The Employer's Legal Resource: Wait – What does antitrust law have to do with HR? FTC and DOJ issue guidance for HR professionals.


We all think about giant companies vying in the marketplace when we think antitrust laws. For example, can the two largest companies in the marketplace combine forces or will that be an antitrust violation because it kills competition? Well, the antitrust laws are much broader than that. Over the years, there have been cases involving employer groups or industry groups which have worked together in ways the government has alleged resulted in an unfair anticompetitive effect.

Think of employment antitrust cases like price fixing cases. Let's say the government sues a group of gas station operators in a town alleging that they got together weekly to set the price of their gas. If true, that would be price fixing and illegal. If those same gas station operators got together and agreed on the exact hourly wage they would pay their attendants, the government might also prosecute that as an antitrust violation.

The employment violations have not, until now, appeared to be the government's focus.

October 20, the Federal Trade Commission and the Department of Justice issued joint guidance and a news release announcing their stance on, and intent to pursue, antitrust violations in the employment arena.

Two main areas of focus are:

  • Agreements among employers not to compete on terms of compensation (wage-fixing agreements), and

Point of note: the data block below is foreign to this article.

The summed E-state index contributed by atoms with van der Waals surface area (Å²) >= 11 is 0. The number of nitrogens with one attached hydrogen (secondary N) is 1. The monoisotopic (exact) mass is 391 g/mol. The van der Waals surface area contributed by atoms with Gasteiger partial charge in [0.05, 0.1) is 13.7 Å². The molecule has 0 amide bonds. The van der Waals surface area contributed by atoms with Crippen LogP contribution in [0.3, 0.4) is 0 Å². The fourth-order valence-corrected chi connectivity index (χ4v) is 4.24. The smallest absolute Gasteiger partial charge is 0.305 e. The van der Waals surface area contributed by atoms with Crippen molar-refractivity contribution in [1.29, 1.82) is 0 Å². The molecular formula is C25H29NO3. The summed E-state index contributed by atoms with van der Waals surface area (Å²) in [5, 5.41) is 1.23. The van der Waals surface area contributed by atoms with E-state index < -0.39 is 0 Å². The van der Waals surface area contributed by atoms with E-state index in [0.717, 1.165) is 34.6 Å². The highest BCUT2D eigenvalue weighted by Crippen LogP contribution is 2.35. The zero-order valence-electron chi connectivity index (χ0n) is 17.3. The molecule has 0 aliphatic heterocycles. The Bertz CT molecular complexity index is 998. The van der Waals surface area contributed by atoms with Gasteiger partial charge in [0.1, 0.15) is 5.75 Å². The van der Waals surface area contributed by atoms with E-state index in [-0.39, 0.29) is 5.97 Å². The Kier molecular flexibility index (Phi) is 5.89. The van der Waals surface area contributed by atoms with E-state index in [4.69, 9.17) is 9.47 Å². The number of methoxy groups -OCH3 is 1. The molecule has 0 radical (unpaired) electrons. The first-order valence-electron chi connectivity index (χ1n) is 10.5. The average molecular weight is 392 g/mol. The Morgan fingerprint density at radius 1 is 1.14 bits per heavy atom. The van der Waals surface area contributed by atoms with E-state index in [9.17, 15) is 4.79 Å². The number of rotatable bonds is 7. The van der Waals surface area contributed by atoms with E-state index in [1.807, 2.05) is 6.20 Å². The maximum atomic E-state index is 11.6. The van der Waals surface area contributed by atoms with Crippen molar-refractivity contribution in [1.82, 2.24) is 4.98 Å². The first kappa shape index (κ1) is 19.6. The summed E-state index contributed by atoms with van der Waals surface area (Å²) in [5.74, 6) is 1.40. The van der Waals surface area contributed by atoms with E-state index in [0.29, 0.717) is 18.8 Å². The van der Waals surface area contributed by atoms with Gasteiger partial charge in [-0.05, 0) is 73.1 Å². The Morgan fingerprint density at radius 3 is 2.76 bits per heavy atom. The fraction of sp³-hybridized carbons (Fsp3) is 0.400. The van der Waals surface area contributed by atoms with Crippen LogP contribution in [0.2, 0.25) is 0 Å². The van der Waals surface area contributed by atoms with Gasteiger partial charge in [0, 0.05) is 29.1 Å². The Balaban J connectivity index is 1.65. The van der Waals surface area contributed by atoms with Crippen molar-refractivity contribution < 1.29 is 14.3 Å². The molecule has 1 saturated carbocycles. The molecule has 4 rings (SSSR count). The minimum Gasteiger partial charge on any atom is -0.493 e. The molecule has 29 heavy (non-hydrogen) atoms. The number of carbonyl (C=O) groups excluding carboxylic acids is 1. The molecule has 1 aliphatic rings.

• Agreements among employers not to recruit certain employees (no poaching agreements)

The guidance advises that these types of agreements, if not related to a larger legitimate agreement or collaboration between employers (referred to by the DOJ as "naked" agreements), are per se illegal – without regard to whether it even has an anti-competitive effect. The DOJ has stated its intent to criminally investigate and prosecute naked agreements. Interpretation, if the DOJ finds naked agreements which they can prove are violations of the antitrust laws without having to prove any anticompetitive effect, those are easier cases for the government to win.

These same types of agreements, when found as part of a larger, robust agreement (e.g. an asset purchase agreement, etc.) may be lawful if the employer can prove the agreement is more pro-competitive than anti-competitive.

The guidance also discusses the sharing of your own information with others, particularly sensitive compensation and benefits data. The guidance discusses the government's concern with sharing current information as that can serve to fix or even compress compensation in a market – an illegal anticompetitive effect. The guidance does state that certain information exchanges are permissible and may not violate the antitrust laws. [Please note the guidance says "may" meaning that it does not guarantee you can escape liability even if you follow its four suggestions which is why they are not repeated in this article.]

Recommendation: Every business owner and HR professional should read the joint guidance linked in this article. At the conclusion of the guidance is a series of Questions and Answers. This article and the guidance are designed to alert you to the issues. This article cannot possibly address every specific situation. Antitrust laws are complicated. You should seek legal counsel before entering into any of the types of agreements or situations described herein.

By Kristen L. Brightmire,

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